Bulls hate the color red! Have you heard this statement before? I’m sure you have. It’s been repeated in books, movies, my favorite cartoon and by my grandmother. But it turns out it’s not the color red that makes the bull attack. In fact bulls charge at whatever object is moving the most.
Which means this old myth can get tossed out of the ring!
Now I’m sure you have also heard that all your important website content should be displayed above-the-fold. It seems like this myth never dies. The fold is one of those guidelines that has been thrown about so much that it’s now become a ‘rule of thumb’ for web design. Even today web designers continue to blindly follow this rule, applying logic that made sense in 1999.
What is above-the-fold?
“Extra! Extra! Read all about it!” I remember in the ‘classic’ movies there was always a shot of a little kid calling out the headline news of the newspaper. The newspaper was always folded with the upper half displaying the latest grabbing headline in bold. This is really what above-the-folder means.
Papers are often displayed to customers folded so that only the top half of the front page is visible. Thus, an item that is “above-the-fold” will be one that the editor feels will entice people to buy the paper. Of course it then followed that this same rule would be work just as well for Websites. And it did!
How is above-the-fold used in Websites?
Above-the-fold when used in website design refers to the portion of the webpage that is visible without scrolling. In the early days of personal computers, screens were small. And content displayed within the boundary of this small screen was deemed as above-the-fold. So back in 1999, something visible within the 800 x 600 pixel dimensions of the home page was more likely to be seen, read, and clicked on. Similar to a folded newspaper, if your website content appeared above-the-fold or within the visible area of the monitor, then it was golden. But, hey that was 1999.
Where is the fold today?
Today, in our multi-device world, screen sizes vary drastically. There is no set definition for the number of pixels that can define the fold. This is because different screen sizes will show different portions of the website without scrolling. Additionally, many websites adjust their layout based on the size of the browser window. So the fold is no longer a static feature of the page. So it follows that you would need to design a different above-the-fold for every possible device. That’s not very practical is it?
Yet people continue to push this rule
Just a few weeks ago I read this review on a reputed forum. “Above-the-fold screen real estate is absolutely precious. I feel you’re wasting too much…blah blah blah”. Yes, this guy has got the statement correct but for all the wrong reasons. The content above-the-fold will get the most attention and is crucial for first time visitors in deciding whether your page is worth reading at all.
What are these wrong reasons?
One of the big concerns way back when was that users would not scroll (or simply not know to scroll) and would therefore never see the content below-the-fold. So designers would squeeze as much content above-the-fold and they still continue to follow this rule. But in reality we don’t need to focus on above-the-fold. Instead we just need to focus on good content delivered in a well structured design. If we do that, visitors will scroll naturally.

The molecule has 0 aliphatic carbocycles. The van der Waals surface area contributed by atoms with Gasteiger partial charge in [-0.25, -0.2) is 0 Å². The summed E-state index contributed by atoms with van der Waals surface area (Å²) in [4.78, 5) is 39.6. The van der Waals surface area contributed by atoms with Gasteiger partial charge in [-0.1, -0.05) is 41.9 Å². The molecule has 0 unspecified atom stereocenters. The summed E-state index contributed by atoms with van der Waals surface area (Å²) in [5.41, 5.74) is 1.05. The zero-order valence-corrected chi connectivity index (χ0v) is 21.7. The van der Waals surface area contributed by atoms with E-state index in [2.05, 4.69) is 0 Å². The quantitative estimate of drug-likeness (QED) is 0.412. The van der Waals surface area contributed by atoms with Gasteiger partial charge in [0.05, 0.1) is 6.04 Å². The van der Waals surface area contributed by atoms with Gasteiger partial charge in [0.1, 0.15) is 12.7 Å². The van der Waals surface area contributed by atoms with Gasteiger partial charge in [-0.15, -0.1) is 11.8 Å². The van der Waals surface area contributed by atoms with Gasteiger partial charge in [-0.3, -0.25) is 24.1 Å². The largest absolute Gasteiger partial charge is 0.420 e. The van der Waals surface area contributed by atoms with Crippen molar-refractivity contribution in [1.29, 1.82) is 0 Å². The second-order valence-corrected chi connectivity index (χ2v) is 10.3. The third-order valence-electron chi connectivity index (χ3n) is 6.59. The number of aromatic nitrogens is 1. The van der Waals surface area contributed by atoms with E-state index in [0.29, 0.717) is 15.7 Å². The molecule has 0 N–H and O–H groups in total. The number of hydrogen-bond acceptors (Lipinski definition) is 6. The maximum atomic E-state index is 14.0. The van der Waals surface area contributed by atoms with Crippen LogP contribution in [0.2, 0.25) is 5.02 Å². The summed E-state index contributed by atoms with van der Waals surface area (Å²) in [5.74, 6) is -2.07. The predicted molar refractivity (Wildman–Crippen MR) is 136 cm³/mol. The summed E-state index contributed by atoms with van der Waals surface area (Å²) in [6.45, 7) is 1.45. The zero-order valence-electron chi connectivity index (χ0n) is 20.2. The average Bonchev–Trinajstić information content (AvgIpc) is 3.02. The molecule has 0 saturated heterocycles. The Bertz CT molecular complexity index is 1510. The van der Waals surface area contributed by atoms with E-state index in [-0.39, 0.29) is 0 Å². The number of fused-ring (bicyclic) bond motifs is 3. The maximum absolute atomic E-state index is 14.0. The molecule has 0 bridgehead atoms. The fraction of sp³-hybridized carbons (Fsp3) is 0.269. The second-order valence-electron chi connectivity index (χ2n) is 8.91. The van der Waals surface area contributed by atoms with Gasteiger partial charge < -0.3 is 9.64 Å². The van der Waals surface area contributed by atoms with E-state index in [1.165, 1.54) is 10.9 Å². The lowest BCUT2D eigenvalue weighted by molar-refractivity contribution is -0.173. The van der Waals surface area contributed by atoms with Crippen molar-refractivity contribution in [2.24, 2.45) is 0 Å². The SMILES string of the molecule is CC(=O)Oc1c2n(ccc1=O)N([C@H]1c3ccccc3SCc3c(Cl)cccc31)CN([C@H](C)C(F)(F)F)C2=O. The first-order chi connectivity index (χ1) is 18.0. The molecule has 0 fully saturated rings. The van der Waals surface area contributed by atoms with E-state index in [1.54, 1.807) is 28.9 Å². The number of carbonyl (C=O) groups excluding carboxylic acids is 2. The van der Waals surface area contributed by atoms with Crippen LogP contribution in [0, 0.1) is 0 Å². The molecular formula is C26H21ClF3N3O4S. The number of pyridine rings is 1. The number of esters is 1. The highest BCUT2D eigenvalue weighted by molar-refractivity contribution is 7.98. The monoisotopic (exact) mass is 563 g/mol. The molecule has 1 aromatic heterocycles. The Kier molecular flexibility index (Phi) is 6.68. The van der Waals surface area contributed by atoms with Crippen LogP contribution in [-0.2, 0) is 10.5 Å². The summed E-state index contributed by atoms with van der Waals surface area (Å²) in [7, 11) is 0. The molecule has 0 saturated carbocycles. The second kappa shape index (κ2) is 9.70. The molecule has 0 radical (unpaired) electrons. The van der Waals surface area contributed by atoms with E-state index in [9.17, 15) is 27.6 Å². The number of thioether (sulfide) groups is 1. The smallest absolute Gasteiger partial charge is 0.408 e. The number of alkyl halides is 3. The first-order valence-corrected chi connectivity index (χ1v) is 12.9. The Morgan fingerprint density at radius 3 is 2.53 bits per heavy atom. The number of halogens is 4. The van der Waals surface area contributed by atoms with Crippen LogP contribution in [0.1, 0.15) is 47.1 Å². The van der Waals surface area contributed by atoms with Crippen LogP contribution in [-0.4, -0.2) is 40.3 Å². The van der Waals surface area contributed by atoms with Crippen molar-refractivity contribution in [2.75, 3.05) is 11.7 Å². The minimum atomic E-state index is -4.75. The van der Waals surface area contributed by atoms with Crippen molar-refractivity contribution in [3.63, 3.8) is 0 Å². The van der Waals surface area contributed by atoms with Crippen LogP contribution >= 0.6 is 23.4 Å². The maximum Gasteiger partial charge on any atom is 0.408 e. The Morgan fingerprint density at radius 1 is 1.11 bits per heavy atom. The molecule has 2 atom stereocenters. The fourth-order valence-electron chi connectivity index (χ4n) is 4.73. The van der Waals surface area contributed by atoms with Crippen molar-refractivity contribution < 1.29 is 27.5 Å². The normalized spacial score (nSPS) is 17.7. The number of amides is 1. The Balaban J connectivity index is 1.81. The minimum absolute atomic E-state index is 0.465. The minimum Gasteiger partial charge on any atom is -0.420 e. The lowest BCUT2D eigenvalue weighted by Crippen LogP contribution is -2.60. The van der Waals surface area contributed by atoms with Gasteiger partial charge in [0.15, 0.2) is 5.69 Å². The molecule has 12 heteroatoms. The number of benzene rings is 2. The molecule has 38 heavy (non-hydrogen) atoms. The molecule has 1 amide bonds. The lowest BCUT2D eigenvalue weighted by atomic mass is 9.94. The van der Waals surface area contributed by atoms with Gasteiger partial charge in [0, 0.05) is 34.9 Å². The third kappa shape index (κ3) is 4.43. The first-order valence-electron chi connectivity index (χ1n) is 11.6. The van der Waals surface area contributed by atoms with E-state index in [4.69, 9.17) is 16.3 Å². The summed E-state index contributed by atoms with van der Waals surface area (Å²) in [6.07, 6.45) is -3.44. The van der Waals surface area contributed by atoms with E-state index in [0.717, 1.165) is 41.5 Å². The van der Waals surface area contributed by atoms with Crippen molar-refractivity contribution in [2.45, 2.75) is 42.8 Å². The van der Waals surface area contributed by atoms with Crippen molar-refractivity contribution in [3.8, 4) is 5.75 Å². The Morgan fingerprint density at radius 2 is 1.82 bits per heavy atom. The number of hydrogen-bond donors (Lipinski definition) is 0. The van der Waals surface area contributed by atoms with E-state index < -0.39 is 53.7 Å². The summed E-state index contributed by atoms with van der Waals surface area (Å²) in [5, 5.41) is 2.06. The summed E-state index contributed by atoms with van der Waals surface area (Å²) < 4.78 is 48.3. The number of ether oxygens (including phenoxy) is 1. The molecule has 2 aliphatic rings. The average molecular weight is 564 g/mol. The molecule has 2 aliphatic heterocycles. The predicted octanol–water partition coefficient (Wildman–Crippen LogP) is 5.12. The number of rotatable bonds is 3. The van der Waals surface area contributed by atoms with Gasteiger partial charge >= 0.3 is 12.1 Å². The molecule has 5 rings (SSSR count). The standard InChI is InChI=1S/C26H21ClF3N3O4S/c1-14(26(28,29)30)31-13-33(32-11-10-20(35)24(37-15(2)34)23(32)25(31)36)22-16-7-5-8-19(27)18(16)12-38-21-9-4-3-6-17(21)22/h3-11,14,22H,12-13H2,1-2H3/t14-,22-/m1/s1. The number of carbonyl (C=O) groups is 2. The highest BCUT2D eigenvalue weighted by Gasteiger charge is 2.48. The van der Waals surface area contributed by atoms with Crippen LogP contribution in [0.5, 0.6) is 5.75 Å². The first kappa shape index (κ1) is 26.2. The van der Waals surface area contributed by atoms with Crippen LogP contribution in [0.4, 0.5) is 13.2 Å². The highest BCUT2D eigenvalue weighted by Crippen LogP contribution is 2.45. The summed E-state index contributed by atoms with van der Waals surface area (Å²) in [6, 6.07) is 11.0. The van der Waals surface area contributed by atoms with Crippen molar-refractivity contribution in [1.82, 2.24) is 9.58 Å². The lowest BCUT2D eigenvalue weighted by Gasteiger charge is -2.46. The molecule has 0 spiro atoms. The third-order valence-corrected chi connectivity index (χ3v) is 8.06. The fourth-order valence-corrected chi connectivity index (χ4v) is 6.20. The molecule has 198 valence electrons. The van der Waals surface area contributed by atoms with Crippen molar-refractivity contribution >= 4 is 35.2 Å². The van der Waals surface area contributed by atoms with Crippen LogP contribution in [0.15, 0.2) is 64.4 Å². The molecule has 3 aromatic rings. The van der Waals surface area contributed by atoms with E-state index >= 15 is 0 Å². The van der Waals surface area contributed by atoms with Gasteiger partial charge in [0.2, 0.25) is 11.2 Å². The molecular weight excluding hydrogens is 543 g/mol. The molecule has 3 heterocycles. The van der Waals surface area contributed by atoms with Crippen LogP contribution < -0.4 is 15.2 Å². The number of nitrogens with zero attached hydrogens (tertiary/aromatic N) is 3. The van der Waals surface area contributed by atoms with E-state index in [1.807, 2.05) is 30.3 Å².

Always placing your call to action (CTA) above-the-fold: Having a call to action(CTA) at the top of the page does not automatically mean a prospect will take action. In fact research has found that higher conversion rates have nothing to do with where the CTA is located. Instead it has everything to do with if the CTA is visible at a point when your prospect has become convinced to take action (i.e. the CTA follows the right amount of quality content). So to put it plainly ask yourself this – how desirable does a prospect find your offering at the point you are asking him to take action?
Trying to make a prospect take action before he knows the value is like putting the horse before the cart. It makes your web page look like a pushy salesperson. And we all know what action we take when that happens :-). That is why the fold is a myth.
I bet you are thinking .. If the fold is myth why is it still around?
That’s because as I said earlier content above-the-fold will get a visitor’s immediate attention. However it’s important to design for the today.
Don’t push all your quality content on the visitor at once because you think they only have 4 seconds before their attention drops. Think about the ultimate journey you want them to take and how your visitors will navigate the site. Make your design intuitive for your visitors
Each site, in fact each page should have a different goal of getting the visitor to take a action. That goal could be to subscribe to newsletter, buy a product or get more information. So create an experience that makes sense, let you content tell a story which will make it easy to navigate the site.
What should I do next?
Take a good hard look at your website. Analyze each page. Are you pushing your Call to Action to early? It’s not always necessary to have call to actions above-the-fold. It makes sense in certain contexts – for example a site like amazon.com does not need to convince anyone (the typical amazon.com visitor is already sold on amazon.com). They just need to quickly buy the products on sale, hence all actionable items have to be as easily accessible as possible (above-the-fold).
Just like the myth about bulls hating the color red, it’s time to stop blindly following the above-the-fold myth instead use a common sense approach to designing your website.
Are you considering building a website for your business?
Or do you just need to fix a few things on your website. Contact me to start the conversation going.